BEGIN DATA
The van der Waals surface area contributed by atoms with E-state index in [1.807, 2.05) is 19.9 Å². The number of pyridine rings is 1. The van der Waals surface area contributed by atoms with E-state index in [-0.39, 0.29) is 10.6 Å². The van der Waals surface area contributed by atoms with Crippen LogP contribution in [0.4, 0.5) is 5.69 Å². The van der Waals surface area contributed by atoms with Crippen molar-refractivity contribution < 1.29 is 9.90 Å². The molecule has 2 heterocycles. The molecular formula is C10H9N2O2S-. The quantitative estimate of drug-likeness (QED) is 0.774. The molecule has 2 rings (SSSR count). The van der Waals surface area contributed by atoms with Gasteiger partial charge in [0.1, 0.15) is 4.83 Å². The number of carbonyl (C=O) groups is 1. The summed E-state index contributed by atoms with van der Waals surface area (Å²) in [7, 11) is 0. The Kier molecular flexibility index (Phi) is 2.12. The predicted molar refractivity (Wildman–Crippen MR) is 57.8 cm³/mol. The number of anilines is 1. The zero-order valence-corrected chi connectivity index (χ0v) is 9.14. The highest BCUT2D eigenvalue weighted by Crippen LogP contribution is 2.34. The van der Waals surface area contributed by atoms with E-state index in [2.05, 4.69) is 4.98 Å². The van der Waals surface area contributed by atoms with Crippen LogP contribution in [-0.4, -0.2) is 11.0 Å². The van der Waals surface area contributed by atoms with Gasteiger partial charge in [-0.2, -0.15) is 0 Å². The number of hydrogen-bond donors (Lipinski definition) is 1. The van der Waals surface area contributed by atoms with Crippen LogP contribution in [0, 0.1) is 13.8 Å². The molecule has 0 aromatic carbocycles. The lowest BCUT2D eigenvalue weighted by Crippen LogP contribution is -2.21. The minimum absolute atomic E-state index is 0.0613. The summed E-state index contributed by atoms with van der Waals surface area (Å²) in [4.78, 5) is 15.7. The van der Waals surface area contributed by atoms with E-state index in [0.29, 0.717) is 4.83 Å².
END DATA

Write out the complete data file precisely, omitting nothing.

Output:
The van der Waals surface area contributed by atoms with E-state index in [1.807, 2.05) is 19.9 Å². The number of pyridine rings is 1. The van der Waals surface area contributed by atoms with E-state index in [-0.39, 0.29) is 10.6 Å². The van der Waals surface area contributed by atoms with Crippen LogP contribution in [0.4, 0.5) is 5.69 Å². The van der Waals surface area contributed by atoms with Crippen molar-refractivity contribution < 1.29 is 9.90 Å². The molecule has 2 heterocycles. The molecular formula is C10H9N2O2S-. The quantitative estimate of drug-likeness (QED) is 0.774. The molecule has 2 rings (SSSR count). The van der Waals surface area contributed by atoms with Gasteiger partial charge in [0.1, 0.15) is 4.83 Å². The number of carbonyl (C=O) groups is 1. The summed E-state index contributed by atoms with van der Waals surface area (Å²) in [7, 11) is 0. The Kier molecular flexibility index (Phi) is 2.12. The predicted molar refractivity (Wildman–Crippen MR) is 57.8 cm³/mol. The number of anilines is 1. The zero-order valence-corrected chi connectivity index (χ0v) is 9.14. The highest BCUT2D eigenvalue weighted by Crippen LogP contribution is 2.34. The van der Waals surface area contributed by atoms with E-state index in [2.05, 4.69) is 4.98 Å². The van der Waals surface area contributed by atoms with Crippen LogP contribution in [-0.4, -0.2) is 11.0 Å². The van der Waals surface area contributed by atoms with Gasteiger partial charge in [-0.2, -0.15) is 0 Å². The number of hydrogen-bond donors (Lipinski definition) is 1. The van der Waals surface area contributed by atoms with Crippen LogP contribution in [0, 0.1) is 13.8 Å². The molecule has 0 aromatic carbocycles. The lowest BCUT2D eigenvalue weighted by Crippen LogP contribution is -2.21. The minimum absolute atomic E-state index is 0.0613. The summed E-state index contributed by atoms with van der Waals surface area (Å²) in [4.78, 5) is 15.7. The van der Waals surface area contributed by atoms with E-state index in [0.29, 0.717) is 4.83 Å².